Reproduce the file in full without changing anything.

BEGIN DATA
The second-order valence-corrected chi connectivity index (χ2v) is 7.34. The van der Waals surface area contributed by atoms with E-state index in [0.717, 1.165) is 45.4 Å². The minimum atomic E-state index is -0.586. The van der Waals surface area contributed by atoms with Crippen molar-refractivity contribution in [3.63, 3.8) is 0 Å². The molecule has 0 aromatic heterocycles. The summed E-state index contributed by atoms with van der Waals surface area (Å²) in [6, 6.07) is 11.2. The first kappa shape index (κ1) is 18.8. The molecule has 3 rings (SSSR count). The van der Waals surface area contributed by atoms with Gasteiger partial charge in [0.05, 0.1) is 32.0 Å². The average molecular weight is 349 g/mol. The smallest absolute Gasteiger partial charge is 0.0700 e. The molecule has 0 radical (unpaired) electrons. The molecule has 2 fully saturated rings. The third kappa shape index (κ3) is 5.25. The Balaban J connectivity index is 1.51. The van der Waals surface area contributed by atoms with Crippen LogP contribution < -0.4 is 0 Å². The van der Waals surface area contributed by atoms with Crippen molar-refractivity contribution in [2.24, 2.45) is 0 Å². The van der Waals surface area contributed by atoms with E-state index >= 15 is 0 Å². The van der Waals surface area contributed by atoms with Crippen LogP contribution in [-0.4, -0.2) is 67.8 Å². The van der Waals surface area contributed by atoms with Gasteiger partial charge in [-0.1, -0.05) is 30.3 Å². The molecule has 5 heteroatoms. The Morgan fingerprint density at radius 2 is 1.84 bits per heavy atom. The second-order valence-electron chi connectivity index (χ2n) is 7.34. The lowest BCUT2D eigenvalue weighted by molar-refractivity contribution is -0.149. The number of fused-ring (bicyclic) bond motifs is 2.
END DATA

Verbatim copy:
The second-order valence-corrected chi connectivity index (χ2v) is 7.34. The van der Waals surface area contributed by atoms with E-state index in [0.717, 1.165) is 45.4 Å². The minimum atomic E-state index is -0.586. The van der Waals surface area contributed by atoms with Crippen molar-refractivity contribution in [3.63, 3.8) is 0 Å². The molecule has 0 aromatic heterocycles. The summed E-state index contributed by atoms with van der Waals surface area (Å²) in [6, 6.07) is 11.2. The first kappa shape index (κ1) is 18.8. The molecule has 3 rings (SSSR count). The van der Waals surface area contributed by atoms with Gasteiger partial charge in [0.05, 0.1) is 32.0 Å². The average molecular weight is 349 g/mol. The smallest absolute Gasteiger partial charge is 0.0700 e. The molecule has 0 radical (unpaired) electrons. The molecule has 2 fully saturated rings. The third kappa shape index (κ3) is 5.25. The Balaban J connectivity index is 1.51. The van der Waals surface area contributed by atoms with Crippen LogP contribution < -0.4 is 0 Å². The van der Waals surface area contributed by atoms with Crippen molar-refractivity contribution in [2.24, 2.45) is 0 Å². The van der Waals surface area contributed by atoms with E-state index >= 15 is 0 Å². The van der Waals surface area contributed by atoms with Crippen LogP contribution in [-0.4, -0.2) is 67.8 Å². The van der Waals surface area contributed by atoms with Gasteiger partial charge in [-0.1, -0.05) is 30.3 Å². The molecule has 5 heteroatoms. The Morgan fingerprint density at radius 2 is 1.84 bits per heavy atom. The second-order valence-electron chi connectivity index (χ2n) is 7.34. The lowest BCUT2D eigenvalue weighted by molar-refractivity contribution is -0.149. The number of fused-ring (bicyclic) bond motifs is 2.